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Essay The Authorial Voice

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Writing from the soul about one’s own life experiences can take on a much different feeling than any other style of writing. There is an intrinsic, gut-churning feel of risk within the process of telling the truth. A risk that gives a certain adrenaline rush, all while allowing one to reflect. The adventure of sharing ones own story can feel scary and relieving, both chaining and freeing. Harriet Jacobs and John Edgar Wideman undergo this while telling their stories, Incidents in the Life of a Slave Girl (Jacobs) and Our Time (Wideman). Each author is self-conscious throughout their stories. Both authors speak about a minority in their stories; Jacobs speaks of the female slave and Wideman speaks of the African-American gangster. Because…show more content…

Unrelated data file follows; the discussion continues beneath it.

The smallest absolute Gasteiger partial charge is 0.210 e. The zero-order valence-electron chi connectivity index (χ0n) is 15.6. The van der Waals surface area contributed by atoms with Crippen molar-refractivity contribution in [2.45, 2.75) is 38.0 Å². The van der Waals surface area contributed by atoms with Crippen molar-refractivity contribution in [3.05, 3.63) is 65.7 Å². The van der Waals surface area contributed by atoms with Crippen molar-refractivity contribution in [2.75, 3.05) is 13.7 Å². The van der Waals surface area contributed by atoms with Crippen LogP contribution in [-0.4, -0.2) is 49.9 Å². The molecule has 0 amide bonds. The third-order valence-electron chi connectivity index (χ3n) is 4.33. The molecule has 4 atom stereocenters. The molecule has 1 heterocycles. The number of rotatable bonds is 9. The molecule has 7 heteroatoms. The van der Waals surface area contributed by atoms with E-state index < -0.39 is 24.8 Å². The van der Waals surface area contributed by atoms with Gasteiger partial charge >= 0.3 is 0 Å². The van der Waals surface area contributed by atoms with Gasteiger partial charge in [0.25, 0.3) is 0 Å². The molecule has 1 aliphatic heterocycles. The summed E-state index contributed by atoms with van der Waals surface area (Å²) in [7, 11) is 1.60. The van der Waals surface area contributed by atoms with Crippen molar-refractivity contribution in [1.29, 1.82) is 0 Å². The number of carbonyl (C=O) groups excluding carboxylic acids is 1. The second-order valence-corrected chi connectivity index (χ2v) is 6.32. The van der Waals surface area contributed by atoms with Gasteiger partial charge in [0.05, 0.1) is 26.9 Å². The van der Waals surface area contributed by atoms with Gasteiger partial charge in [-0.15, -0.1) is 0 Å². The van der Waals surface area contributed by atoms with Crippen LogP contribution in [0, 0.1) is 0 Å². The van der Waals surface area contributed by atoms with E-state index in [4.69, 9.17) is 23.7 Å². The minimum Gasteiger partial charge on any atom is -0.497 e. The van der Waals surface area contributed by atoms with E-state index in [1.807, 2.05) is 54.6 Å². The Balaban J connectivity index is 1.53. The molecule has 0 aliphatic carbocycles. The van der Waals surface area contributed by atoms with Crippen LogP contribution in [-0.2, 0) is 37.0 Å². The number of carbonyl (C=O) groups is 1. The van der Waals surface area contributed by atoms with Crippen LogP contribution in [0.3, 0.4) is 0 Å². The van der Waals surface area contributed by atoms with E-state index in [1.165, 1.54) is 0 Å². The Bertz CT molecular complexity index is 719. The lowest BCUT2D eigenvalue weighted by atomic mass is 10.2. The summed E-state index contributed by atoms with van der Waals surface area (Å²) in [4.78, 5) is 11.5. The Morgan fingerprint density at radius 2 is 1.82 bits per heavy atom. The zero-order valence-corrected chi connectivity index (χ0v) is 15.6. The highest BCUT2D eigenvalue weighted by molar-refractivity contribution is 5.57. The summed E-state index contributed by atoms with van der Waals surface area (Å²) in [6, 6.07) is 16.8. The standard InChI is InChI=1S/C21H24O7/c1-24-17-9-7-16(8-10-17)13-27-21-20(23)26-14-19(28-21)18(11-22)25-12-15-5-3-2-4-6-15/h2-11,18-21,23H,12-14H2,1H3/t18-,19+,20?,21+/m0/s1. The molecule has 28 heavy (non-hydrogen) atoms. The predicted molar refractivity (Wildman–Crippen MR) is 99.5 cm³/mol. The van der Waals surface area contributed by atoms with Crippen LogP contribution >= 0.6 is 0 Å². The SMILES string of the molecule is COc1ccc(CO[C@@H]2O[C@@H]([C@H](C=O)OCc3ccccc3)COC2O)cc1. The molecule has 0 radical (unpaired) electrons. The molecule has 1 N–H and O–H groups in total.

But Jacobs is not only making this point clear to the reader; she is making it clear to herself. In writing her story, Jacobs comes to terms with herself.
Wideman, similar to Jacobs, employs the use of questioning the reader. While struggling with the issue of telling his brother's story without making it his own, he asks the reader a string of numerous questions:
"And if I did learn to listen, wouldn't there be a point at which I'd have to take over the telling? Wasn't there something fundamental in my writing, in my capacity to function that depended on flight, on escape? Wasn't another person's skin a hiding place, a place to work out anxiety, to face threats too intimidating to handle in any other fashion? Wasn't writing about people a way of exploiting them?"(Wideman 709).
Wideman, who seems uncomfortable with his relationship between his brother, the text, and himself, makes his problems obvious. He does this in order to make the reader’s ask themselves the same questions then put themselves in his place. This bombardment of questions delivers the reader into a state of confusion and frustration similar to that of Wideman.
The questions in this case, are an extremely effective rhetorical method because the answer is split, and makes the reader feel the same conflict that the writer struggles with. While it is inevitable that the story, being a product of the Wideman, must incorporate Wideman himself, his
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